Arshile Gorky - Waterfall

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Arshile Gorky (Armenia / USA, 1904-1948)
Oil on canvas, 153,7 x 113 cm. (60 ½ x 44 ½ inches)
Tate Modern, London
© Artists Rights Society (ARS), New York

Arshile Gorky was an artist whose importance in the development of contemporary art is still underrated. After a traumatic childhood, he emigrated first to Russia and then to America, where he created a style of painting that is often considered the greatest influence on Abstract Expressionism.

In the early 1940's, Gorky reached his artistic maturity. His abstract style of organic shapes and surrealist influences was applauded at the 1942 "International Surrealist Exhibition". Between 1942 and 1946 he created several of his masterpieces, including "The Liver is the Cock's Comb" (1943) or "Hugging. Good Hope Road II "(1945). However, these years were tragic on a personal level: he broke his neck, his studio burned down and his wife left him. In 1948, the “Ingres of the unconscious” hanged himself. He was 44 years old.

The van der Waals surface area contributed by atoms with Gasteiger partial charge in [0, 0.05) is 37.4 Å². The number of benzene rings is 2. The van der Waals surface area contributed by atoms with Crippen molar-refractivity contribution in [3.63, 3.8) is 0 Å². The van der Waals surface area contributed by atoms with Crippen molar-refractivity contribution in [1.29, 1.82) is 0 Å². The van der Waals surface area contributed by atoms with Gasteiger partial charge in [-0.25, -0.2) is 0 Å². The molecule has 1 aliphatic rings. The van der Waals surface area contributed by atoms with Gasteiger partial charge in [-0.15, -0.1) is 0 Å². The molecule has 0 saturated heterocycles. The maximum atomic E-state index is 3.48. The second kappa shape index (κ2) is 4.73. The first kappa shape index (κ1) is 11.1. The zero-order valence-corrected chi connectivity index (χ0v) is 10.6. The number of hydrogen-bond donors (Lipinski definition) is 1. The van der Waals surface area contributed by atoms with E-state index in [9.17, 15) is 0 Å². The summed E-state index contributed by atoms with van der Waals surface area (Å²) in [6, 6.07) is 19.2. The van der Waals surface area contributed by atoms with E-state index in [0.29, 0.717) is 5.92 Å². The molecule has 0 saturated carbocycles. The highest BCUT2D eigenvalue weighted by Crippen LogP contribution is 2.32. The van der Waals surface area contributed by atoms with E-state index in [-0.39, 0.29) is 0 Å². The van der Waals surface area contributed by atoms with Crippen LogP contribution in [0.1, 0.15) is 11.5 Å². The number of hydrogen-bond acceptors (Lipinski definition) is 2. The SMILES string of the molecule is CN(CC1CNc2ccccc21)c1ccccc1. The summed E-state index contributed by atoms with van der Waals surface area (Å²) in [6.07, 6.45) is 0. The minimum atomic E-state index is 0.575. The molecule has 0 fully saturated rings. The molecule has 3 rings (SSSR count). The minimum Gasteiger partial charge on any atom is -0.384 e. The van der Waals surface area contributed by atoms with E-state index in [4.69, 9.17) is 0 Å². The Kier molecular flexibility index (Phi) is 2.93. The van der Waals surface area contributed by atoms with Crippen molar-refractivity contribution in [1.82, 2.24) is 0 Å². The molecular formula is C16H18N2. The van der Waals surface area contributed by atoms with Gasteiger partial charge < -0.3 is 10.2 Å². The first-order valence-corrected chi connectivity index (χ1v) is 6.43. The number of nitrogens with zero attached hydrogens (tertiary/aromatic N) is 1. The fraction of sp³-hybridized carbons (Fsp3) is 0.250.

In the summer of 1942, Gorky spent nearly a month in Connecticut, making sketches from the landscape of the area. "Waterfall" is the result of these sketches, an abstract landscape where Gorky develops his own language and style, free from the influences of Cézanne or Picasso.

G. Fernández -

Southford Falls in Connecticut

Southford Falls State Park in Connecticut, located a few miles south of the town of Sherman, where Gorky died. Photo by Ronald Barnes

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